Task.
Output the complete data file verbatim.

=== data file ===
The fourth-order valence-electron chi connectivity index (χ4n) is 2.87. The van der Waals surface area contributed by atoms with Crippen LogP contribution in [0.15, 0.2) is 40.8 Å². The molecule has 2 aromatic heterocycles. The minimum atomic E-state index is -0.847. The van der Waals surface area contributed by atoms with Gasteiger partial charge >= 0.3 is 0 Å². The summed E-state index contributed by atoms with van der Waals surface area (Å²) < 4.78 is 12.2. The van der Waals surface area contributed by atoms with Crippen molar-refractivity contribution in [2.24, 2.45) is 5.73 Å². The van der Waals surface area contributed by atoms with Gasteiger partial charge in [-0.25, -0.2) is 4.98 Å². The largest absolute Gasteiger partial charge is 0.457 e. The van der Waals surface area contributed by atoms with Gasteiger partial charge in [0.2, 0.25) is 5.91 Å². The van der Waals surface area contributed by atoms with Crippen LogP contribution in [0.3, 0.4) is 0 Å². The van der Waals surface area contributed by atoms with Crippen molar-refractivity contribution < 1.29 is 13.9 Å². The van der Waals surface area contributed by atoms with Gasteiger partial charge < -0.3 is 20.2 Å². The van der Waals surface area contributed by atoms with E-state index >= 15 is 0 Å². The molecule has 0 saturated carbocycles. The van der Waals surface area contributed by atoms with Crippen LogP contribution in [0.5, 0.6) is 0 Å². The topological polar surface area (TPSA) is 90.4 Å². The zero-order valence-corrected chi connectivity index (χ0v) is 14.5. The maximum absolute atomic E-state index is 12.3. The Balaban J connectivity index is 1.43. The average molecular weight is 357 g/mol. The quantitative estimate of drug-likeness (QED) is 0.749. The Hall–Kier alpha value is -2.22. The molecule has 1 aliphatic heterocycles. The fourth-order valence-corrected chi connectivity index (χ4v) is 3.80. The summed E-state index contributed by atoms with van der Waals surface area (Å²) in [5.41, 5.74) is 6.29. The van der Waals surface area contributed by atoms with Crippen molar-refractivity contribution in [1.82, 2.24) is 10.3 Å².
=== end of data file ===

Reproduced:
The fourth-order valence-electron chi connectivity index (χ4n) is 2.87. The van der Waals surface area contributed by atoms with Crippen LogP contribution in [0.15, 0.2) is 40.8 Å². The molecule has 2 aromatic heterocycles. The minimum atomic E-state index is -0.847. The van der Waals surface area contributed by atoms with Gasteiger partial charge >= 0.3 is 0 Å². The summed E-state index contributed by atoms with van der Waals surface area (Å²) < 4.78 is 12.2. The van der Waals surface area contributed by atoms with Crippen molar-refractivity contribution in [2.24, 2.45) is 5.73 Å². The van der Waals surface area contributed by atoms with Gasteiger partial charge in [-0.25, -0.2) is 4.98 Å². The largest absolute Gasteiger partial charge is 0.457 e. The van der Waals surface area contributed by atoms with Gasteiger partial charge in [0.2, 0.25) is 5.91 Å². The van der Waals surface area contributed by atoms with Crippen LogP contribution in [0.3, 0.4) is 0 Å². The van der Waals surface area contributed by atoms with Crippen molar-refractivity contribution < 1.29 is 13.9 Å². The van der Waals surface area contributed by atoms with Gasteiger partial charge < -0.3 is 20.2 Å². The van der Waals surface area contributed by atoms with E-state index >= 15 is 0 Å². The molecule has 0 saturated carbocycles. The van der Waals surface area contributed by atoms with Crippen LogP contribution in [0.5, 0.6) is 0 Å². The topological polar surface area (TPSA) is 90.4 Å². The zero-order valence-corrected chi connectivity index (χ0v) is 14.5. The maximum absolute atomic E-state index is 12.3. The Balaban J connectivity index is 1.43. The average molecular weight is 357 g/mol. The quantitative estimate of drug-likeness (QED) is 0.749. The Hall–Kier alpha value is -2.22. The molecule has 1 aliphatic heterocycles. The fourth-order valence-corrected chi connectivity index (χ4v) is 3.80. The summed E-state index contributed by atoms with van der Waals surface area (Å²) in [5.41, 5.74) is 6.29. The van der Waals surface area contributed by atoms with Crippen molar-refractivity contribution in [1.82, 2.24) is 10.3 Å².